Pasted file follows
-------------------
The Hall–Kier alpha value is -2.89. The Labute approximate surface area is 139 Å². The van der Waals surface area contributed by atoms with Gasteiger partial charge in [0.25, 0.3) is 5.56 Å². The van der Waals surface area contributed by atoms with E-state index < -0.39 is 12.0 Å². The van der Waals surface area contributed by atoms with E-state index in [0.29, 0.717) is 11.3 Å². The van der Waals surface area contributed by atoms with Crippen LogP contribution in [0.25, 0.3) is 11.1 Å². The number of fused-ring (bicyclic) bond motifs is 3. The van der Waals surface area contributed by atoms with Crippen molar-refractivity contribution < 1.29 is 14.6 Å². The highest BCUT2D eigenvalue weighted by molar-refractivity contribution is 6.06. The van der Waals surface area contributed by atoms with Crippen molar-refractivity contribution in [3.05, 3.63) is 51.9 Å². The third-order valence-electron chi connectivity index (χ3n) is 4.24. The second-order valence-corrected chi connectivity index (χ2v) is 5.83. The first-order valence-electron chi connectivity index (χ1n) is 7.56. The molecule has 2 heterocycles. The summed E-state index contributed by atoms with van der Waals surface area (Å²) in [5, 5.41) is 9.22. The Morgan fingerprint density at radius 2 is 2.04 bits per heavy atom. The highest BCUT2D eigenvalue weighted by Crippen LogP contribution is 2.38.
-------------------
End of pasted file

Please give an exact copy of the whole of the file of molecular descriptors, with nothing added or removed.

The Hall–Kier alpha value is -2.89. The Labute approximate surface area is 139 Å². The van der Waals surface area contributed by atoms with Gasteiger partial charge in [0.25, 0.3) is 5.56 Å². The van der Waals surface area contributed by atoms with E-state index < -0.39 is 12.0 Å². The van der Waals surface area contributed by atoms with E-state index in [0.29, 0.717) is 11.3 Å². The van der Waals surface area contributed by atoms with Crippen LogP contribution in [0.25, 0.3) is 11.1 Å². The number of fused-ring (bicyclic) bond motifs is 3. The van der Waals surface area contributed by atoms with Crippen molar-refractivity contribution < 1.29 is 14.6 Å². The highest BCUT2D eigenvalue weighted by molar-refractivity contribution is 6.06. The van der Waals surface area contributed by atoms with Crippen molar-refractivity contribution in [3.05, 3.63) is 51.9 Å². The third-order valence-electron chi connectivity index (χ3n) is 4.24. The second-order valence-corrected chi connectivity index (χ2v) is 5.83. The first-order valence-electron chi connectivity index (χ1n) is 7.56. The molecule has 2 heterocycles. The summed E-state index contributed by atoms with van der Waals surface area (Å²) in [5, 5.41) is 9.22. The Morgan fingerprint density at radius 2 is 2.04 bits per heavy atom. The highest BCUT2D eigenvalue weighted by Crippen LogP contribution is 2.38.